Eckbert the Fair

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Sawyer Auer
LIBLR 123
Take home exam #1
October 23,2012

Tieck; Eckbert the Fair
Tiek’s “fairy tale” of Eckbert the fair strays from the classical conception of style given to modern fairy tales. Fairy tales are often associated with several defining characteristics; extra-ordinary circumstances, “happy endings” and a moral to be learned. While Tieck’s tale does obey two of these three guidelines, he does so in a negative manor going the opposite way of twentieth century thought. Tiek’s protagonist Eckbert is first and foremost described as “…little more than medium height with short, light blond hair that hung in a plain fashion, closely framing his pale, drawn face.” (pg.35). Eckbert is, normal, plain and pale. Average in more ways than one. A stark difference with traditional fairy tales has already showed itself in Tiek’s opening paragraph. The main character, Eckbert is a plain quiet simple man. As opposed to traditionally tales whereas the lead is a special person, in special circumstances. Furthermore the perspective changes within the narrative bouncing from Eckbert to his wife Bertha and then back to Eckbert.

Daunting and depression social issues plague the story line. Bertha’s story begins with accounts of her parents beating her. Eckbert murders his friend in cold blood, incest, as discovered in the final page. Conventional, modern fairy tales take into account the youth of their readers and with this their context is molded to cater to such. Tiek used an arsenal of controversial subjects throughout the story, another way in which Tiek’s strays from the path from what is considered a “fairy tale” today.

Ludwig Tiek’s tale has a theme to it, several factors that come back from the beginning to the end that paint the image that Tiek was attempting to portray through his examples. In the end of the story the message is finally brought to the forefront for the reader, punishing Eckbert for a deed that his wife committed and for his leeching of his wife’s treasure. Tiek punishes Eckbert and his wife for their monotonous lifestyle and Berta’s betrayal. Yet the punisher (the old woman in black) is pushing Berta to betray her the whole time, as though all she wanted was to see her fail. The same is true for Eckbert’s failures, the old woman, cackling, tells him that she was in fact Walther and Hugo. The two friends who Eckbert feels he needs to divulge his secrets too in order to be closer. He’s met with the same result each time, to his terrified disgust. One reason why this poem is such a stellar example of the romantic period is the way it portrays the paradoxical nature of the period itself. The attempt to teach a lesson that and punish the couple, whilst the entire time it seems as though they never had a choice, they were almost destined to fail. Hand in hand with the importance of the natural settings to the narrative, it holds true to romanticism. Berta’s journey through the harsh cliffs to the waterfall, we can see the descriptions changing to represent Berta’s environment altering. Nature, the supernatural elements and the paradoxical punishment of Berta and Eckbert make Tiek’s classic a romantic poem. Marx: The Communist Manifesto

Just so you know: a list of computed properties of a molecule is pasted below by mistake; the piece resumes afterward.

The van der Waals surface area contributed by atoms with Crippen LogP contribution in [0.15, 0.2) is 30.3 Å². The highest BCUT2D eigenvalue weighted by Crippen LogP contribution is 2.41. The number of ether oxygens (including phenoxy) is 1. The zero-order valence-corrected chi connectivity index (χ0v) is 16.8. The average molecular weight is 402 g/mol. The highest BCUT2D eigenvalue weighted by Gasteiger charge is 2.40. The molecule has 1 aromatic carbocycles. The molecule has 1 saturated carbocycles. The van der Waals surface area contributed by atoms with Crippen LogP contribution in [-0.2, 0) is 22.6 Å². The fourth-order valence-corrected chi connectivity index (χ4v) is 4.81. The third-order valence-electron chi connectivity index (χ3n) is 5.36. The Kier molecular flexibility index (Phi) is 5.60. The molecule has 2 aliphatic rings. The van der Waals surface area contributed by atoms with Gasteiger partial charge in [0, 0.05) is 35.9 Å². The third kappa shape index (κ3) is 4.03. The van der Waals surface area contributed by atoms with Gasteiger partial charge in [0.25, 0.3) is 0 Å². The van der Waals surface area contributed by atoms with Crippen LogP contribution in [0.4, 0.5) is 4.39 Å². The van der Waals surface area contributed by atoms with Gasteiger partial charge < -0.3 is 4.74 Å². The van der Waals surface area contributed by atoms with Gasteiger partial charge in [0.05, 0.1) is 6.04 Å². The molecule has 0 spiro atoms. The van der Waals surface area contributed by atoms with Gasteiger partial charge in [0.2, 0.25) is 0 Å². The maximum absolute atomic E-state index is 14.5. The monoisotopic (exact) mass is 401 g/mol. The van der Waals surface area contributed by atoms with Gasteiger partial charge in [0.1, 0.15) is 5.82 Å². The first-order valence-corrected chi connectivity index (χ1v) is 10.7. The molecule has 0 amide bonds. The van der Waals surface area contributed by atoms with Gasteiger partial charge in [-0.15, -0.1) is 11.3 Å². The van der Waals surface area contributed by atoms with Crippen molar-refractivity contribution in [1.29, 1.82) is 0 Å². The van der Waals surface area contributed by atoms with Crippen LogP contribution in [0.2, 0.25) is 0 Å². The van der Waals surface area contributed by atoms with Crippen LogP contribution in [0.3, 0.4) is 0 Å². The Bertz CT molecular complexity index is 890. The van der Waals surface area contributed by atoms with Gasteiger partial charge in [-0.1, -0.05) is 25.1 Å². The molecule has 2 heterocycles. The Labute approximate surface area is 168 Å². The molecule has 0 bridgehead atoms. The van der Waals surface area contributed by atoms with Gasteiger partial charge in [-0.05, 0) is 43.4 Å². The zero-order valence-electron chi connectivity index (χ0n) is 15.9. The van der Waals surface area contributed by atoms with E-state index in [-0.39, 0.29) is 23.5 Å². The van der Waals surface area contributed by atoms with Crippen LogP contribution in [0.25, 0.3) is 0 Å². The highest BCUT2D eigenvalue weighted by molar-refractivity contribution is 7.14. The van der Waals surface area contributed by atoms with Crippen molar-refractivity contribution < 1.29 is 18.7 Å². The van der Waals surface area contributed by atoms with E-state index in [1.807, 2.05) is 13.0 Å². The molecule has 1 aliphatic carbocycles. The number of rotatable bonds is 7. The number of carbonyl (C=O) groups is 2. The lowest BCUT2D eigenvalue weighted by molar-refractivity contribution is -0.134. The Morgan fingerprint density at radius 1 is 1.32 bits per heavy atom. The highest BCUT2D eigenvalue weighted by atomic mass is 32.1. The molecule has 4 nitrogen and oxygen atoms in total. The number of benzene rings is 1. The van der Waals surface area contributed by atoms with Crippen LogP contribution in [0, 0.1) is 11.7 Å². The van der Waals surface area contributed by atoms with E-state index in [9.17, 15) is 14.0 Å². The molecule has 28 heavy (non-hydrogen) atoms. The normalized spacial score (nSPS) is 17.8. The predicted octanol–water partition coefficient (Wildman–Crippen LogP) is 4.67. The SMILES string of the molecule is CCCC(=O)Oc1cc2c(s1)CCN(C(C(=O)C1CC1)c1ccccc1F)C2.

Dialectic Materialism a phrase coined by Marx, and further progressed by other authors who study Marx and Hegel exclusively, is the idea that every economic system at its core is based on principle values that lift it to its maximum efficiency while simultaneously helping to create an opposing system that will overtake the old one when its flaws see to its demise. Marx saw this occurrence as steps throughout history, which would eventually lead to communism. One system grows to its maximum efficiency, and then gives rise to an opposing system that takes the fundamental positives from the prior systems and evolves with them incorporated. In the Manifesto Marx and Engels talk of the Feudal system of Industry and its inability to cope with the changing world...
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